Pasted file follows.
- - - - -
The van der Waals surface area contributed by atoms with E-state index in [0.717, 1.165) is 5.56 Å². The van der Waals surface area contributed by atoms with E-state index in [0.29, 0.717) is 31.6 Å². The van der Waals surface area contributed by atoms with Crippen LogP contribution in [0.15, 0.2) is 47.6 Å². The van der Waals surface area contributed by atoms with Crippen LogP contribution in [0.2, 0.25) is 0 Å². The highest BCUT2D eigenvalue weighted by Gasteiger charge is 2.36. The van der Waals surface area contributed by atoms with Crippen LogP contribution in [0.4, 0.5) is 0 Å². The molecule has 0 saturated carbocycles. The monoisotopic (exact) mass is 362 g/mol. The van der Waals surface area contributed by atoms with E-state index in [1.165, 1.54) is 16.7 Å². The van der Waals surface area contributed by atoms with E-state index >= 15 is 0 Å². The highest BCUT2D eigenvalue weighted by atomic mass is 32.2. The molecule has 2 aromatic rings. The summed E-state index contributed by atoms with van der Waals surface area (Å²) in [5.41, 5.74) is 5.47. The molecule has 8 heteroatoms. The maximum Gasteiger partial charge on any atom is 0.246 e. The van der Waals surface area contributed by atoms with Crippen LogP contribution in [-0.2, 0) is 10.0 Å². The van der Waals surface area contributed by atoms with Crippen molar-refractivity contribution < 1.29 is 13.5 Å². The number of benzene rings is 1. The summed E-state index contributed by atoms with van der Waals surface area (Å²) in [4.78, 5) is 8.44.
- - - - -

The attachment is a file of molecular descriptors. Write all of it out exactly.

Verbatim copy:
The van der Waals surface area contributed by atoms with E-state index in [0.717, 1.165) is 5.56 Å². The van der Waals surface area contributed by atoms with E-state index in [0.29, 0.717) is 31.6 Å². The van der Waals surface area contributed by atoms with Crippen LogP contribution in [0.15, 0.2) is 47.6 Å². The van der Waals surface area contributed by atoms with Crippen LogP contribution in [0.2, 0.25) is 0 Å². The highest BCUT2D eigenvalue weighted by Gasteiger charge is 2.36. The van der Waals surface area contributed by atoms with Crippen LogP contribution in [0.4, 0.5) is 0 Å². The molecule has 0 saturated carbocycles. The monoisotopic (exact) mass is 362 g/mol. The van der Waals surface area contributed by atoms with E-state index in [1.165, 1.54) is 16.7 Å². The van der Waals surface area contributed by atoms with E-state index >= 15 is 0 Å². The highest BCUT2D eigenvalue weighted by atomic mass is 32.2. The molecule has 2 aromatic rings. The summed E-state index contributed by atoms with van der Waals surface area (Å²) in [5.41, 5.74) is 5.47. The molecule has 8 heteroatoms. The maximum Gasteiger partial charge on any atom is 0.246 e. The van der Waals surface area contributed by atoms with Crippen LogP contribution in [-0.2, 0) is 10.0 Å². The van der Waals surface area contributed by atoms with Crippen molar-refractivity contribution < 1.29 is 13.5 Å². The number of benzene rings is 1. The summed E-state index contributed by atoms with van der Waals surface area (Å²) in [4.78, 5) is 8.44.